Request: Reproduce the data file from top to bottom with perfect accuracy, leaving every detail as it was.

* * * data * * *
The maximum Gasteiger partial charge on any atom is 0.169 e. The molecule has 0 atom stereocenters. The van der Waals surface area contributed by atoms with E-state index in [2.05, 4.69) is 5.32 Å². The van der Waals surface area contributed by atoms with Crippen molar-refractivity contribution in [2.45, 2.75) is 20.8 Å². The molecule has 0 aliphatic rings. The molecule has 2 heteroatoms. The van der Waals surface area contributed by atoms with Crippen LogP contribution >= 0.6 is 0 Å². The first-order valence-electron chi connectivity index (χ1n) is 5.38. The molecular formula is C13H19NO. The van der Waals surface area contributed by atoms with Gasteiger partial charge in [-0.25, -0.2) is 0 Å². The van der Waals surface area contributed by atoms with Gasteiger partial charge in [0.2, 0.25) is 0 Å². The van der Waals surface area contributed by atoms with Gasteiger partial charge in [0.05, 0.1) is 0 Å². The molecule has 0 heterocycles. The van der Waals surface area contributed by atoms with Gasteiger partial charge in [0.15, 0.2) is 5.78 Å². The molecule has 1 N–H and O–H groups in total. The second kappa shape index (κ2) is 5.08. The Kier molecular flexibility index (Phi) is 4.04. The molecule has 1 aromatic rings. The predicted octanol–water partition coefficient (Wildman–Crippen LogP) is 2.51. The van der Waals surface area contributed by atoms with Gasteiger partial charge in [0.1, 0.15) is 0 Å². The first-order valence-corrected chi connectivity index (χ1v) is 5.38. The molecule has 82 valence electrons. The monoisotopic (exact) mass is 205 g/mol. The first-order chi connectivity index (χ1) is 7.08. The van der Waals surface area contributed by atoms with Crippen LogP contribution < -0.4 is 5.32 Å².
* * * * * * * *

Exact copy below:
The maximum Gasteiger partial charge on any atom is 0.169 e. The molecule has 0 atom stereocenters. The van der Waals surface area contributed by atoms with E-state index in [2.05, 4.69) is 5.32 Å². The van der Waals surface area contributed by atoms with Crippen molar-refractivity contribution in [2.45, 2.75) is 20.8 Å². The molecule has 0 aliphatic rings. The molecule has 2 heteroatoms. The van der Waals surface area contributed by atoms with Crippen LogP contribution >= 0.6 is 0 Å². The first-order valence-electron chi connectivity index (χ1n) is 5.38. The molecular formula is C13H19NO. The van der Waals surface area contributed by atoms with Gasteiger partial charge in [-0.25, -0.2) is 0 Å². The van der Waals surface area contributed by atoms with Gasteiger partial charge in [0.2, 0.25) is 0 Å². The van der Waals surface area contributed by atoms with Gasteiger partial charge in [0.05, 0.1) is 0 Å². The molecule has 0 heterocycles. The van der Waals surface area contributed by atoms with Gasteiger partial charge in [0.15, 0.2) is 5.78 Å². The molecule has 1 N–H and O–H groups in total. The second kappa shape index (κ2) is 5.08. The Kier molecular flexibility index (Phi) is 4.04. The molecule has 1 aromatic rings. The predicted octanol–water partition coefficient (Wildman–Crippen LogP) is 2.51. The van der Waals surface area contributed by atoms with Gasteiger partial charge in [0.1, 0.15) is 0 Å². The first-order valence-corrected chi connectivity index (χ1v) is 5.38. The molecule has 82 valence electrons. The monoisotopic (exact) mass is 205 g/mol. The first-order chi connectivity index (χ1) is 7.08. The van der Waals surface area contributed by atoms with Crippen LogP contribution < -0.4 is 5.32 Å².